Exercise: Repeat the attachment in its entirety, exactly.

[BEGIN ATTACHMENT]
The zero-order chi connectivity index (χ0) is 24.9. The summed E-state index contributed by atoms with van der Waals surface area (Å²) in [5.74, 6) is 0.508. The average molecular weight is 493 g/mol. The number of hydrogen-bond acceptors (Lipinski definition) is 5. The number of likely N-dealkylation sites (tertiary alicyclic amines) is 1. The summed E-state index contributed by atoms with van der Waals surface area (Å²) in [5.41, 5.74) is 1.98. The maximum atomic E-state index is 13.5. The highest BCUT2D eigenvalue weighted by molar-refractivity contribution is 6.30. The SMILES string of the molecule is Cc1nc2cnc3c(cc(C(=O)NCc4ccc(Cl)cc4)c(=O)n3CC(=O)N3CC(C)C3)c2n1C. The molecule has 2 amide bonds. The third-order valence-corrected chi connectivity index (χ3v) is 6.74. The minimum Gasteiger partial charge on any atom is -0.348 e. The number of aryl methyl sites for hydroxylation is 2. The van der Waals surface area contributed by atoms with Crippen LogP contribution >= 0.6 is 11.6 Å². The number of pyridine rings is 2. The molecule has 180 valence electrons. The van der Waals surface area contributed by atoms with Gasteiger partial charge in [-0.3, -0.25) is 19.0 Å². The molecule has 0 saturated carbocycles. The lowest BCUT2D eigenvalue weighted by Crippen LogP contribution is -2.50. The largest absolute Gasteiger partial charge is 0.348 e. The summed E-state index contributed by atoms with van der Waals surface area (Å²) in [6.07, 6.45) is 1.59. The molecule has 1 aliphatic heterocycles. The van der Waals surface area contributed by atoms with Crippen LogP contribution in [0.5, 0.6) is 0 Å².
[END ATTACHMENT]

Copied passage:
The zero-order chi connectivity index (χ0) is 24.9. The summed E-state index contributed by atoms with van der Waals surface area (Å²) in [5.74, 6) is 0.508. The average molecular weight is 493 g/mol. The number of hydrogen-bond acceptors (Lipinski definition) is 5. The number of likely N-dealkylation sites (tertiary alicyclic amines) is 1. The summed E-state index contributed by atoms with van der Waals surface area (Å²) in [5.41, 5.74) is 1.98. The maximum atomic E-state index is 13.5. The highest BCUT2D eigenvalue weighted by molar-refractivity contribution is 6.30. The SMILES string of the molecule is Cc1nc2cnc3c(cc(C(=O)NCc4ccc(Cl)cc4)c(=O)n3CC(=O)N3CC(C)C3)c2n1C. The molecule has 2 amide bonds. The third-order valence-corrected chi connectivity index (χ3v) is 6.74. The minimum Gasteiger partial charge on any atom is -0.348 e. The number of aryl methyl sites for hydroxylation is 2. The van der Waals surface area contributed by atoms with Crippen LogP contribution >= 0.6 is 11.6 Å². The number of pyridine rings is 2. The molecule has 180 valence electrons. The van der Waals surface area contributed by atoms with Gasteiger partial charge in [-0.3, -0.25) is 19.0 Å². The molecule has 0 saturated carbocycles. The lowest BCUT2D eigenvalue weighted by Crippen LogP contribution is -2.50. The largest absolute Gasteiger partial charge is 0.348 e. The summed E-state index contributed by atoms with van der Waals surface area (Å²) in [6.07, 6.45) is 1.59. The molecule has 1 aliphatic heterocycles. The van der Waals surface area contributed by atoms with Crippen LogP contribution in [0.5, 0.6) is 0 Å².